Which is to say, I do not agree with the first comment on this post from Batter’s Box.

Speaking of that Batter’s Box post, though, one of the commenters included a link to a piece this week from Jays From The Couch that has a rather interesting quote from Dalton Pompey in it. Asked about differences between this regime and the previous one, he had this to say: “Yeah, I think it’s a lot different than when Alex (Anthopoulos) was here. When Alex was here I felt like it was more about – not that it isn’t a business overall – but he kind of treated everybody like a business piece. It was a lot different. I never really talked to him at all, but these new guys, I talk to Ross Atkins a lot and he’s really in tune with my routine and what I’m doing to prepare myself for the game and let the results take care of itself. There’s kind of a different mindset to what they do and I think that’s just because they came from the (Cleveland) Indians, where they are really big on development. It’s definitely helped me out a lot.”

And speaking of Shapiro and Atkins and their ongoing perception problem, Dan Grant of Same Page Team provides an excellent breakdown of what they’ve actually done since taking hold of the Jays’ front office, and frankly, it’s pretty some pretty impressive work. 

I cringe when I see a headline like “Rogers will need to raise Jays payroll next season” from an organ like the Toronto Sun, but in a piece today Ken Fidlin has done an outstanding, and fair, job of clearly outlining the basics of the Jays’ financial situation, of explaining what Rogers is asking of fans with the price hikes announced this week, and of raising the multi-million dollar question about where all the money the club generates is really going. (Also, he unintentionally highlights why it’s often problematic to think about payroll in terms of what’s coming off the books, by doing it the right way and actually looking at what’s on them — by which I mean, he points out all the raises due Jays players heading into next season, such as ones for Josh Donaldson and Russell Martin that combine to add up to over $10-million. In other words: don’t go assuming having R.A. Dickey’s $12-million off the books means that they’ll have that much elsewhere to play with!)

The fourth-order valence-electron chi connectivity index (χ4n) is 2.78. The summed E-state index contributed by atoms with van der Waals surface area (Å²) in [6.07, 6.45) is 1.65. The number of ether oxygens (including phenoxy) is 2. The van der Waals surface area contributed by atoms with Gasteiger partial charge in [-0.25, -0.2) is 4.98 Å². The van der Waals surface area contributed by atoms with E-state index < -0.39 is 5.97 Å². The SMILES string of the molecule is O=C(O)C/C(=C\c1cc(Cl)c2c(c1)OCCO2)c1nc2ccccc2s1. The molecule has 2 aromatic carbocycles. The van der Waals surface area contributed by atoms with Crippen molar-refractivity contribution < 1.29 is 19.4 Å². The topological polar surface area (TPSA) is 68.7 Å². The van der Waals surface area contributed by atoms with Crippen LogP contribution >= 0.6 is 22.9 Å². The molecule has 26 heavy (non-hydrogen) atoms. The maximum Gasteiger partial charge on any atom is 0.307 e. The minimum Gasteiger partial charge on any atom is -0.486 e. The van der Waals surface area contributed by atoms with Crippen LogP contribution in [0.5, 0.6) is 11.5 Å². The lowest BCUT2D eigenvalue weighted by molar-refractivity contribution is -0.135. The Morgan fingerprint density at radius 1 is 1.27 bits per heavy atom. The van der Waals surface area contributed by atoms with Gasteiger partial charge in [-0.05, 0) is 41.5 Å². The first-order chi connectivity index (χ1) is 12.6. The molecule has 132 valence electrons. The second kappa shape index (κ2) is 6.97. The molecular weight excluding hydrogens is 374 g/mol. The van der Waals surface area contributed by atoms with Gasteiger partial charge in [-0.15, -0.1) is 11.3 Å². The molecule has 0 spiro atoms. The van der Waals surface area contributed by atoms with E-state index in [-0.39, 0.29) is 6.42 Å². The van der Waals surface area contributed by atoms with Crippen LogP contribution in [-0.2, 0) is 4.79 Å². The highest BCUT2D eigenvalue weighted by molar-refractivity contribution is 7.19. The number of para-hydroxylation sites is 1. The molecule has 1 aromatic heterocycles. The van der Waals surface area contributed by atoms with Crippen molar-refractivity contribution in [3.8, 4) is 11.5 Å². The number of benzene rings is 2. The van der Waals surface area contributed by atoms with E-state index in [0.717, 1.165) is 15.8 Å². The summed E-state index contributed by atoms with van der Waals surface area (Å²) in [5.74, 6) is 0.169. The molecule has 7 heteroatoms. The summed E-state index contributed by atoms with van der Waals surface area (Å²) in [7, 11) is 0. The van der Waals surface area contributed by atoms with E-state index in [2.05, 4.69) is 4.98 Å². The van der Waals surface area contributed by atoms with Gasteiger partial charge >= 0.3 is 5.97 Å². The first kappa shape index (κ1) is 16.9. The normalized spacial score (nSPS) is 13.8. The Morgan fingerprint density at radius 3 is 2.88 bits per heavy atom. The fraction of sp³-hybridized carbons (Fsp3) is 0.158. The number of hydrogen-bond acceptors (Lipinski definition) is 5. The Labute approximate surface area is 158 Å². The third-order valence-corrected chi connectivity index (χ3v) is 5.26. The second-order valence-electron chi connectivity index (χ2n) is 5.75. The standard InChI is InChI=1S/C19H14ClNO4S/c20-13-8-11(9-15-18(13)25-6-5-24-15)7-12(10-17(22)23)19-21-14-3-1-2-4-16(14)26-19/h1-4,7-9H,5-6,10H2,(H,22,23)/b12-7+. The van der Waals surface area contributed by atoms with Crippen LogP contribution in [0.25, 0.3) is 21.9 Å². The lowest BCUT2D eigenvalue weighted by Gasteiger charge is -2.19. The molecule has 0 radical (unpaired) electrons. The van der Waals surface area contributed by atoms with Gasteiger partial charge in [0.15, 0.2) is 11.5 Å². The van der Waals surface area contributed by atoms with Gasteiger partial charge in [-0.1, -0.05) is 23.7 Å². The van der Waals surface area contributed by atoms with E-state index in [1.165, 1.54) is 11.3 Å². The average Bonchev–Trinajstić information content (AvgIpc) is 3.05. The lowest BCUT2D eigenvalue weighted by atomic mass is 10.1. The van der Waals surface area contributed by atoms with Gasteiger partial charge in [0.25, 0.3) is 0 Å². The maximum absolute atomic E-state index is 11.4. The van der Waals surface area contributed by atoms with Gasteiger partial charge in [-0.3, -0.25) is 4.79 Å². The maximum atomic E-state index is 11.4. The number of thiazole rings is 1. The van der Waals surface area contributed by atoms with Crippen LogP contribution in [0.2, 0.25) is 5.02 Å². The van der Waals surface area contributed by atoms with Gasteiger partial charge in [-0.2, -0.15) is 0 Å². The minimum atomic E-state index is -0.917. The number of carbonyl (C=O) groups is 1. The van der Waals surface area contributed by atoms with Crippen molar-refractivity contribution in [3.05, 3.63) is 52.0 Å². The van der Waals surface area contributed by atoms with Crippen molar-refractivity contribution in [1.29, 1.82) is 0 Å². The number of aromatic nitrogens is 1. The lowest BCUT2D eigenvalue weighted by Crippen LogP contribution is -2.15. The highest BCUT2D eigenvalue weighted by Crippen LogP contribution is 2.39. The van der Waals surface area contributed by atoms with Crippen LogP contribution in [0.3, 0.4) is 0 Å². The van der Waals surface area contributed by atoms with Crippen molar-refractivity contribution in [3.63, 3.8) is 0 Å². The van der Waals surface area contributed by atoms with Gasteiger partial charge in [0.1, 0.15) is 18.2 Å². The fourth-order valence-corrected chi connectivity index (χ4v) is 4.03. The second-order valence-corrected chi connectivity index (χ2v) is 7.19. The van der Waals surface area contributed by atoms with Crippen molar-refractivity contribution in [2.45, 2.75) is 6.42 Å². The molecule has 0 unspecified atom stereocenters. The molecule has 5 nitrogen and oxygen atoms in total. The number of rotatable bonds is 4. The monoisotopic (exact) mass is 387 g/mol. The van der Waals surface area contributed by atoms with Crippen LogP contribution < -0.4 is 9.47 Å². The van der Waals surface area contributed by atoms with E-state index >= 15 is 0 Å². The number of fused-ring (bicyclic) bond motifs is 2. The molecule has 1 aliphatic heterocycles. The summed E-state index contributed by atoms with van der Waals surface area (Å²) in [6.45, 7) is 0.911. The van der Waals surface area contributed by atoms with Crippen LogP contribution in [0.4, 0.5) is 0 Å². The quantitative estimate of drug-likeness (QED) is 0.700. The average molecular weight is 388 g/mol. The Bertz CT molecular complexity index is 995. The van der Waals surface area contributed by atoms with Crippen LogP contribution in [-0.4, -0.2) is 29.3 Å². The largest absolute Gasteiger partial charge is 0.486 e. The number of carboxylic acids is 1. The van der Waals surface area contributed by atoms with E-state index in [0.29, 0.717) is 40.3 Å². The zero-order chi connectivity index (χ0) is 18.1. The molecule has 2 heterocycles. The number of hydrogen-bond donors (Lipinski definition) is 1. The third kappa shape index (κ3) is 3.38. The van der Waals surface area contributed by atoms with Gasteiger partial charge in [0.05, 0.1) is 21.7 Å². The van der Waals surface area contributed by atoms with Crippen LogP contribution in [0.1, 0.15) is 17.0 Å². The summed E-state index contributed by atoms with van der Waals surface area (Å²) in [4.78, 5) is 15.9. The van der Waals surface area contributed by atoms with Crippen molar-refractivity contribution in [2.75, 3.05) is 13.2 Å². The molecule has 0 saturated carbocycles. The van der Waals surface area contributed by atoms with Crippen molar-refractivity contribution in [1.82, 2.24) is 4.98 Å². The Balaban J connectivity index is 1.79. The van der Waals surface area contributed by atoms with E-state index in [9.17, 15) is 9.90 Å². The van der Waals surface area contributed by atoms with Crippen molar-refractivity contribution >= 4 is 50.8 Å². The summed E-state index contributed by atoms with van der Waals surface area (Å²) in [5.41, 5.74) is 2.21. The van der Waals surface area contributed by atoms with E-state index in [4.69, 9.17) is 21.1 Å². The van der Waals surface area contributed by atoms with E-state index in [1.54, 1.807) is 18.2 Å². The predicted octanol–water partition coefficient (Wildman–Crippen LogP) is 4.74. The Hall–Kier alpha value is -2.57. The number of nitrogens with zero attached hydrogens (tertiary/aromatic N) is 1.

Great stuff from Keegan Matheson of Jays Journal, as he looks at how Anthony Alford has regained his status as an elite prospect after an injury-plagued start to the season.

At BP Toronto, Elie Waitzer has a great piece on how Marcus Stroman is “sliding” back to the front of the Jays’ rotation — i.e. by starting to ramp up his slider use, to good results.

Topical, given last weekend’s celebration: Post City looks at the five greatest Jays pitchers of all time.

MLB Trade Rumours has the details on the Rockies’ promotion of Jeff Hoffman. Never heard of him. Meanwhile, Troy Tulowitzki has his .302/.353/.552 for a wRC+ of 139 since the Jays began their series in San Francisco way back on May 9th.

SB Nation’s Red Sox blog, Over the Monster, talks a lot about a couple Blue Jays slugger, and even more about a big Blue Jays fan pipe dream, as they wonder if maybe Joey Votto could fill the shoes of David Ortiz as the club’s DH next season. As a ghoul, I truly think this would be a delightful end to all the drooling Jays fans have done for Votto over the years. Of course, as a Red Sox hater, might I suggest they replace Ortiz in house (Sandoval? Hanley?) and/or fire themselves into the sun?

Lastly, one more bit of Red Sox detritus, as the Boston Globe’s Alex Speier wonders why the Red Sox continue to stick with manager John Farrell, despite a bloodlust from the loudest portions of the fan base after ever perceived mistake.